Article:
music

The End of the Music Industry

New York Times Op-Ed columnist Charles M. Blow not only writes for the paper, he produces stunning infographics. This time, he gives us visual proof of the decline of the music industry in the infographic below. Read the article here. The statistics he cites are fascinating, particularly the suggestion that the Long Tail is actually quite short:

A study last year conducted by members of PRS for Music, a nonprofit royalty collection agency, found that of the 13 million songs for sale online last year, 10 million never got a single buyer and 80 percent of all revenue came from about 52,000 songs. That’s less than one percent of the songs.

Again, a chapter of Networked Publics, this time the chapter on culture is worth taking a look at. Here, we surveyed the changes in consumption and production of cultural artifacts in the last decade. The trends in the book that we identified are all still in play, albeit even more so. 

The other day a student was fined $750,000 for downloading music. In theory, this financial death sentence should deter other downloaders, but its too late, as meaningless a gesture as the East German government's assassination of Chris Gueffroy, shot to death crossing the Berlin Wall in January 1989. Blow finishes his piece by mentioning Apple's efforts to bring back the album and concludes "It’s too little too late."

I know that my thesis that network culture is distinct from postmodernism is controversial, but the change in the music industry is an example of how different things are: where under postmodernism, capital colonized culture, and in turn culture colonized capital, today we watch a massive collapse of the culture industry. Instead of culture and its products (which were still physical), capital sought to trade in the next horizon, information and its delivery. In doing so, however, capital ran across the difficulties of capitalizing on that condition and is now faced with a crisis.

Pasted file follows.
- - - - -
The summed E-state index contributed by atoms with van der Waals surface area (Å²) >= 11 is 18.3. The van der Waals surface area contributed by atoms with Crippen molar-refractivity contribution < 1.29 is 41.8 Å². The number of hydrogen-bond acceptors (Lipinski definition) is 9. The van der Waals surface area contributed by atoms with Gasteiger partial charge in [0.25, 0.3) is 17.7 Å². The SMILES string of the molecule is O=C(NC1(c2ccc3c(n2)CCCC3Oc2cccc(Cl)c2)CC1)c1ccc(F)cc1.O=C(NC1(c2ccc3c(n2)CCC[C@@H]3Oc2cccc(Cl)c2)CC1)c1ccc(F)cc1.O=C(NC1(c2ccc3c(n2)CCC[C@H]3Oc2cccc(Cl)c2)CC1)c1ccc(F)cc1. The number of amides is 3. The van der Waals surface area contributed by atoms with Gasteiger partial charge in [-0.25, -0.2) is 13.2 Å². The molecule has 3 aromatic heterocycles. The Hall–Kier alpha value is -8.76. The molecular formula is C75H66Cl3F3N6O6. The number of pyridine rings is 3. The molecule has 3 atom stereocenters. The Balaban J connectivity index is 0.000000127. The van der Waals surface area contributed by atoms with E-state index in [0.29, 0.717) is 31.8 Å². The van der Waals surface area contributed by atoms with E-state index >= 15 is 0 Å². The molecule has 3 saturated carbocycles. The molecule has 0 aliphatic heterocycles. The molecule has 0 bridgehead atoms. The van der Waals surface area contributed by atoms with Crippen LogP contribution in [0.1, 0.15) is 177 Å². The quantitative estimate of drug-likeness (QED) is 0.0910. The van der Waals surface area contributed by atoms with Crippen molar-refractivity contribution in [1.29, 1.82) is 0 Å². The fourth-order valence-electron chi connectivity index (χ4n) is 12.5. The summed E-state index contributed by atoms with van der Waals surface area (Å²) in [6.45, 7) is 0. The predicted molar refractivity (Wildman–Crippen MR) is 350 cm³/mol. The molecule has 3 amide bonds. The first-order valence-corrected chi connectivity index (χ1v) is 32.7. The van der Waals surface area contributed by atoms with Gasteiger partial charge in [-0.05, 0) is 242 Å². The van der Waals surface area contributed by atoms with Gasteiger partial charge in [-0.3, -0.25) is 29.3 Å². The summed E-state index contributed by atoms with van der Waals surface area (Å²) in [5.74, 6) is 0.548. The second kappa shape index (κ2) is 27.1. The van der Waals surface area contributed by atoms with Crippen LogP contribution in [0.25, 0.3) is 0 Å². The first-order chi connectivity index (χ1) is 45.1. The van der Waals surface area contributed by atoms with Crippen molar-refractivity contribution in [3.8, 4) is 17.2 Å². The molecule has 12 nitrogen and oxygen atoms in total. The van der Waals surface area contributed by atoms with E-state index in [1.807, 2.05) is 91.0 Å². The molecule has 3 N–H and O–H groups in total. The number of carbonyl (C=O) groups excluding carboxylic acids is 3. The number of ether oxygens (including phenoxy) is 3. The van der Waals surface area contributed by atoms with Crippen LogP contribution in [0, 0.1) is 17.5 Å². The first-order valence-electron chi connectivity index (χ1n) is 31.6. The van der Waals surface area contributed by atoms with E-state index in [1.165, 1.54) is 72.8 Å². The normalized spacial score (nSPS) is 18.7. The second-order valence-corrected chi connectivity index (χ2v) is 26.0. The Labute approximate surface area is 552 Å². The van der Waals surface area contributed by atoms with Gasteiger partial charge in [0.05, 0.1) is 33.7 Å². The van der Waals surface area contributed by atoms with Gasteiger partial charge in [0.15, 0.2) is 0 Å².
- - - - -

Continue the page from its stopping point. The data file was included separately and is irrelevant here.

My sense is that there's also more to this than rampant piracy and a shift to legal music downloading. I'd be curious to find out if our consumption of music has shifted to other fields.

One possibility is that our attention has shifted elsewhere. If teenagers spend their time in online forums, on YouTube or surfing for pr0n, that's less time devoted to music.   

Another, more prosaic possibility is that it is far easier to preview music than ever before. Since my tastes are far more esoteric than FM radio, I used to blindly buy albums based on recommendations from stores or previous work by the artists, but now I can decide if I like the music before I buy it. Much of the time I don't. 

Moreover, there's always the dark possibility that given the global continuum that the Internet has brought us, the production of the new has been inhibited. On a personal note, I find very little from the last decade worth listening to. Maybe that's a broader problem? The fact that there are no major new movements to compare with New Wave, Hip-Hop, or Electronica in this decade (surely not Emo?) points in this direction as well.